x Abu Dhabi, UAEWednesday 26 July 2017

Not a Bridge too far for JT

It is not just in football that people fall out. John Terry can overcome his differences with his England and former Chelsea teammate.

Wayne Bridge, left, consoles John Terry, his then Chelsea teammate, following defeat to Portugal at the 2006 World Cup.
Wayne Bridge, left, consoles John Terry, his then Chelsea teammate, following defeat to Portugal at the 2006 World Cup.

I always thought that what you did in your private life should remain that. Isn't that why it's called a private life? John Terry is finding that what goes on in his private life is anything but. British newspapers have been full of stories about his alleged affair with the former girlfriend of Wayne Bridge this week. I'm not condoning what has gone on, but it's a private matter. In Spain or Italy, private lives are respected as such. Nobody expects footballers to behave perfectly in their personal business - and most don't. In Britain, the media have imposed a different moral code.

People talk about footballers being role models. OK, I accept that kids will look up to footballers and mimic their actions on the pitch, but I've yet to meet a footballer who has asked to be put on a pedestal for what happens off it. More often than not, they are working-class lads from tough backgrounds who are very good at their job. They have often got to where they are against all odds and contribute a lot to society, be it in taxes or entertainment. Is that not enough? And yet I've heard footballers blamed for so many of society's ills; from knife crime in London to greed. I can't help but think that there's a little bit of jealousy.

Terry should be judged by what happens on the football field. That is what he is paid to do and he does it very well. If what went on in his private life was affecting his job then critics would have a point, but I don't think anyone can find fault with his performances either for Chelsea or England. Chelsea have decided to stick by him and they have made the right decision. We'll have to wait a little longer to see what happens with England.

Terry has issues he needs to sort out with Bridge, but they can sort it out between them. It won't be comfortable for either of them, but it's between the two of them. It's not just in football that people fall out or don't get on and their disagreements don't need to affect either of them doing their job if they play together for England. I didn't get on with Teddy Sheringham when we played together at Manchester United. The other players and the manager knew it, but nothing was said. It was simple: I didn't like him and he didn't like me.

I didn't bad mouth him to other players and he didn't call me. But when we went out on the pitch, we were nothing but professional. We played well together and did very well together and that's all that mattered. He was a work colleague; I didn't need to be best mates with him. The hypocrisy of some journalists and politicians stinks. They have mock sympathy for people involved in the Terry story when they have made the story worse by printing it. Some have many skeletons in their own closets, yet they preach values which they don't keep to themselves. So who are they to pass judgement on John Terry or Tiger Woods, when they are not armed with the full story?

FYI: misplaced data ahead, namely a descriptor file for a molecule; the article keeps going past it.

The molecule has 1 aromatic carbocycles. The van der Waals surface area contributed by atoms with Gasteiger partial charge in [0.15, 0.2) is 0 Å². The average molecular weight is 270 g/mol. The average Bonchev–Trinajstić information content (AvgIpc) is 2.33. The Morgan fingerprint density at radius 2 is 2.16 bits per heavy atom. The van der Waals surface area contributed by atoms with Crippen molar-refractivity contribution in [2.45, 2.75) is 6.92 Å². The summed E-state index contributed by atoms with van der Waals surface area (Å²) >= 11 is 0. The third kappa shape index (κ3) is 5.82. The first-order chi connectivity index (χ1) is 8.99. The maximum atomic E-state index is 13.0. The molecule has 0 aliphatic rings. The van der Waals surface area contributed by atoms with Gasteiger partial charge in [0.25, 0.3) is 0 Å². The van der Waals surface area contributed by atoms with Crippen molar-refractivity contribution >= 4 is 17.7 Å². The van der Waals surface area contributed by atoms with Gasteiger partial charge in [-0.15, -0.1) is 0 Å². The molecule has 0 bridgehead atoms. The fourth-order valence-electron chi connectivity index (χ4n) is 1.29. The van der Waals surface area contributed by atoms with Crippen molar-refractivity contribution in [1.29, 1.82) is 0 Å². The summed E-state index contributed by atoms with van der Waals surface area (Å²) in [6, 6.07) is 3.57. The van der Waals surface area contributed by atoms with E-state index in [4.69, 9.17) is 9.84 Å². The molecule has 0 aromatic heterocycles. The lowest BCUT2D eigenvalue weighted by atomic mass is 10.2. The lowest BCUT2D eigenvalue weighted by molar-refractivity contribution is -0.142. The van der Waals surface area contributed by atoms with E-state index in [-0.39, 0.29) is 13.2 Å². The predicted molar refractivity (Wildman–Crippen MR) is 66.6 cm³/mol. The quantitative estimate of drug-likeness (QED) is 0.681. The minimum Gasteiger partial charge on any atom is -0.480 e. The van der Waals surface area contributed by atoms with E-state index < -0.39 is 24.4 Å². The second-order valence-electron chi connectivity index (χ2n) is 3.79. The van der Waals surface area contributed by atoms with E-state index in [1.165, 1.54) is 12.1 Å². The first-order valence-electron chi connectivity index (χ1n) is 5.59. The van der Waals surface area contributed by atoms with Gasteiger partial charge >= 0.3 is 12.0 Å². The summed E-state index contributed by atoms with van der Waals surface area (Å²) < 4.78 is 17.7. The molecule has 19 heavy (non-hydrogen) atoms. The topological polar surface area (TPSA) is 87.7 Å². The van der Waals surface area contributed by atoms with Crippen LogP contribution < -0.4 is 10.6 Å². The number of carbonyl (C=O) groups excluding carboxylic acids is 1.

I know "JT" and like him; we always get on fine when we see each other. I played against him many times and he was a tough opponent. He's an old fashioned centre half like Nemanja Vidic. He likes to play physical and push you about and he's very good at that. My solution to that would be to score a goal. We didn't wind each other up on the pitch because I was not the kind of player who was into the verbal wind ups. I was completely focused on winning, nothing else, but I respected Terry and I know other players feel the same.

He'll get loads of abuse off rival fans when he plays because of the articles in every paper, but that's part of a pantomime and they are not difficult to shut out when you are playing. People are saying that he's not fit to be England captain, but they are judging him by what they think has gone on behind closed doors. Fabio Capello, the England coach, will make that decision because he's best qualified to, not tabloid newspapers.

That's Capello's job and he's a wise old master who has seen it all before - and more. He'll be wondering what all the fuss is about, coming from a culture where private indiscretions are kept as that. A culture where questions are asked and suspicions raised if you really are squeaky clean perfect. Because not many people are in life, let alone football. A disciplinarian, Capello will do what is right for the England team. He's done an excellent job so far and is hugely respected for how he deals with his players in all respects. We have all seen the upturn in results which have come with his arrival. Now he has to make decisions based on what has happened off it.

@Email:sports@thenational.ae Andrew Cole, a former Manchester United player, is the second all-time Premier League top-scorer with 187 goals.